What Are The Differences Between An Electric Car And A Hybrid, And Which Is RIght For You?

What are the fundamental differences between hybrid and electric cars, and what should you consider when thinking about which you might like to own yourself?

With the rise of more eco-friendly and fuel efficient cars, more and more people are considering buying either a fully electric or hybrid car. But what are the fundamental differences between the two, and what should you consider when thinking about which you might like to own yourself?

How Are They Different?

While the difference between an electric car and a hybrid may seem obvious to some, things can get a little more complicated when we consider that there are different types of hybrid cars. Here are some definitions to help to differentiate between them : Battery Electric Vehicle (BEV) - A BEV is a ‘true’ electric vehicle. It stores power in its batteries and uses this power to run the on-board electronics as well as the electric motor. This motor, in turn, is the only thing that powers the drivetrain. There is no petrol engine in a BEV at all. The batteries are charged from some sort of external source, such as an electrical outlet or specialty electric vehicle charging station.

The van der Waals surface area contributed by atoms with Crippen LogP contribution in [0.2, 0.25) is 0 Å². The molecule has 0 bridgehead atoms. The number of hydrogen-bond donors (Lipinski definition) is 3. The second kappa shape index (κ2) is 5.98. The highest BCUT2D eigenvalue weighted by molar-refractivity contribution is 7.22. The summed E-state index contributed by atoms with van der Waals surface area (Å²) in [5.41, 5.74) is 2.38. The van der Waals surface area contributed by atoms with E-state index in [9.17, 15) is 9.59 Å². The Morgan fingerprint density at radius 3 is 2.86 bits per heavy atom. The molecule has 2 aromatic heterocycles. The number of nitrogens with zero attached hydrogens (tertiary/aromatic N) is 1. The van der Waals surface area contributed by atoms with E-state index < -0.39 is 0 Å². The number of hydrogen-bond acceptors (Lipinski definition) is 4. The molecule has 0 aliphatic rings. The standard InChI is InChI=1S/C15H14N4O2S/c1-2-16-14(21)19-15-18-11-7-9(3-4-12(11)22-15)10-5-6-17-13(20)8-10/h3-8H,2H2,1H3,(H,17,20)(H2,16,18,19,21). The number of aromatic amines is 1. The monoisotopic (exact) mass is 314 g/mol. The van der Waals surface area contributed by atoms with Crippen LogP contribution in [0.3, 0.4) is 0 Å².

Parallel Hybrid - A Parallel Hybrid car, like all hybrids, has both an electrical and internal combustion engine. Parallel Hybrids are the most common type of hybrid car. In this type of hybrid the engines are both connected to the gearbox or transmission, so they can be used either separately or together depending on the situation. For example, the car may be running on its electrical motor and then have the combustion engine kick in for more power when overtaking or climbing a hill. The batteries for the electrical engine are not powered externally; they are recharged by running the combustion engine and / or from regenerative braking. The relative sizes of the electrical and combustion engines differ between car makes and models.